Born on November 10, 1913, in Baltimore, Karl Jay Shapiro attended the University of Virginia and Johns Hopkins University. He graduated in 1939 and served in the army for the duration of World War II. Shapiro's poetry began to be published during the war; while stationed in New Guinea, he would send poems home to his fiancée, who then had them printed. Collections of these form the bulk of his best-known work: Person, Place, and Thing (1942), Place of Love (1943), Essay on Rime (1945), and V-Letter and Other Poems (1945), which won the Pulitzer Prize. Shapiro was editor of Poetry magazine from 1948 to 1950.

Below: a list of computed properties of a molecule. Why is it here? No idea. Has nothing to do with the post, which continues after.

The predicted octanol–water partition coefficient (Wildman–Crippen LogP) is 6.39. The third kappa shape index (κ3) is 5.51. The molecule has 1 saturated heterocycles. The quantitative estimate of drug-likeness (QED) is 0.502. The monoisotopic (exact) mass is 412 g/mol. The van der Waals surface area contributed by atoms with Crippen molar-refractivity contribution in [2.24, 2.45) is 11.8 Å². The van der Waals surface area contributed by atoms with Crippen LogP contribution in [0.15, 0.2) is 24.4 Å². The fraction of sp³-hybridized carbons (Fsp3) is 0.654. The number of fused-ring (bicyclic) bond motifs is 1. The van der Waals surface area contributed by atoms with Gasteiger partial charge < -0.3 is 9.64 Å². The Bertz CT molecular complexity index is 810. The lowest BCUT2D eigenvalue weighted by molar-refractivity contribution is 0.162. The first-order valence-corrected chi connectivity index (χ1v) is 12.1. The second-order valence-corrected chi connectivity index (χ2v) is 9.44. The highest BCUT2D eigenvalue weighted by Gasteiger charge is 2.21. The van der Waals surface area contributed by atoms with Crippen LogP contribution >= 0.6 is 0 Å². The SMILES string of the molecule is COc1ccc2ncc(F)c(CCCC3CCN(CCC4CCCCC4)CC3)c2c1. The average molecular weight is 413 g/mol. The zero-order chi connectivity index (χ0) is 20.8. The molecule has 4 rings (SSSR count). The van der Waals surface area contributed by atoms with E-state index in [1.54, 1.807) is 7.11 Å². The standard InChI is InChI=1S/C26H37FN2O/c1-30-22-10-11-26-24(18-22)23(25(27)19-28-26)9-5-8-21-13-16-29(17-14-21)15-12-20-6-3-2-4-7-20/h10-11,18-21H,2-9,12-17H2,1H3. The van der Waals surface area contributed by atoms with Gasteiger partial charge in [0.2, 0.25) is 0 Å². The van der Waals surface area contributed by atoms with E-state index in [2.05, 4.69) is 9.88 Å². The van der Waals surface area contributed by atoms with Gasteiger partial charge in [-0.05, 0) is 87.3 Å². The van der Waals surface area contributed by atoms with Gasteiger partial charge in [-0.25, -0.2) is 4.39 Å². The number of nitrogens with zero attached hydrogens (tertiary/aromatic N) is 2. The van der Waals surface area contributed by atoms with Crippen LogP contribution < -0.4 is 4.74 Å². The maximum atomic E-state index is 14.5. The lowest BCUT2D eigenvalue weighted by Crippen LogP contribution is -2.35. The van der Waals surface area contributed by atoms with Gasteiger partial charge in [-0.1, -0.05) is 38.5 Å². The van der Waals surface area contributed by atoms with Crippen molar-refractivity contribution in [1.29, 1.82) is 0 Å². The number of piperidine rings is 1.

Shapiro then became a member of the English faculty at the University of NebraskaLincoln, where he was the editor of Prairie Schooner from 1956-1966. There he solicited and published many important twentieth-century poets, including Richard Eberhart, Josephine Jacobsen, Josephine Miles, John Frederick Nims, Octavio Paz, and William Carlos Williams. Shapiro's fame broke important ground for Jewish-American poets: in 1948 he opposed the Bollingen Prize committee's decision to grant an award to Ezra Pound, on the grounds of Pound's rampant anti-Semitism and in 1950 he published Poems of a Jew. He was awarded a Levison Prize, the Contemporary Poetry Prize in 1943, an Academy of Arts and Letters Grant in 1944, a Guggenheim Fellowship, and the Shelley Memorial Prize. He also served as Poetry Consultant at the Library of Congress, a position which is now the U.S. Poet Laureate. Shapiro died in New York City on May 14, 2000.